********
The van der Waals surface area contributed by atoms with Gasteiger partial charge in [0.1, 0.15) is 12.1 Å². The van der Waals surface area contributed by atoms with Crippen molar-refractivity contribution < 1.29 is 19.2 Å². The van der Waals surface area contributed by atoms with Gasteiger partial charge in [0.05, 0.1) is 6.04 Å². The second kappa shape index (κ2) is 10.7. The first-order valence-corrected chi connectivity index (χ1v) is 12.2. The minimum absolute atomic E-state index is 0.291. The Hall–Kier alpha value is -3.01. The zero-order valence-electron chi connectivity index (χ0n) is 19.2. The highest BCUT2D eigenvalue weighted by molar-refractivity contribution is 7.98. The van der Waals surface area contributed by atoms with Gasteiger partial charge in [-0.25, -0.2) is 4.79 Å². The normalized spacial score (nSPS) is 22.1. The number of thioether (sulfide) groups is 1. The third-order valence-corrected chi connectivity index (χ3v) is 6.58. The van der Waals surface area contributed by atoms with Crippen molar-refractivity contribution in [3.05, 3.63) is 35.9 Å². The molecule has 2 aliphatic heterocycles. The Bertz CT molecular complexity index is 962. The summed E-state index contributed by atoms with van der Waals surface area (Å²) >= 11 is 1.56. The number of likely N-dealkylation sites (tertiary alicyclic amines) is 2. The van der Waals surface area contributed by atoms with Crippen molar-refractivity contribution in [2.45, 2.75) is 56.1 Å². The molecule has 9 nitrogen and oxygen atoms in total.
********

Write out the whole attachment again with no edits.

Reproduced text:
The van der Waals surface area contributed by atoms with Gasteiger partial charge in [0.1, 0.15) is 12.1 Å². The van der Waals surface area contributed by atoms with Crippen molar-refractivity contribution < 1.29 is 19.2 Å². The van der Waals surface area contributed by atoms with Gasteiger partial charge in [0.05, 0.1) is 6.04 Å². The second kappa shape index (κ2) is 10.7. The first-order valence-corrected chi connectivity index (χ1v) is 12.2. The minimum absolute atomic E-state index is 0.291. The Hall–Kier alpha value is -3.01. The zero-order valence-electron chi connectivity index (χ0n) is 19.2. The highest BCUT2D eigenvalue weighted by molar-refractivity contribution is 7.98. The van der Waals surface area contributed by atoms with Gasteiger partial charge in [-0.25, -0.2) is 4.79 Å². The normalized spacial score (nSPS) is 22.1. The number of thioether (sulfide) groups is 1. The third-order valence-corrected chi connectivity index (χ3v) is 6.58. The van der Waals surface area contributed by atoms with Crippen molar-refractivity contribution in [3.05, 3.63) is 35.9 Å². The molecule has 2 aliphatic heterocycles. The Bertz CT molecular complexity index is 962. The summed E-state index contributed by atoms with van der Waals surface area (Å²) >= 11 is 1.56. The number of likely N-dealkylation sites (tertiary alicyclic amines) is 2. The van der Waals surface area contributed by atoms with Crippen molar-refractivity contribution in [2.45, 2.75) is 56.1 Å². The molecule has 9 nitrogen and oxygen atoms in total.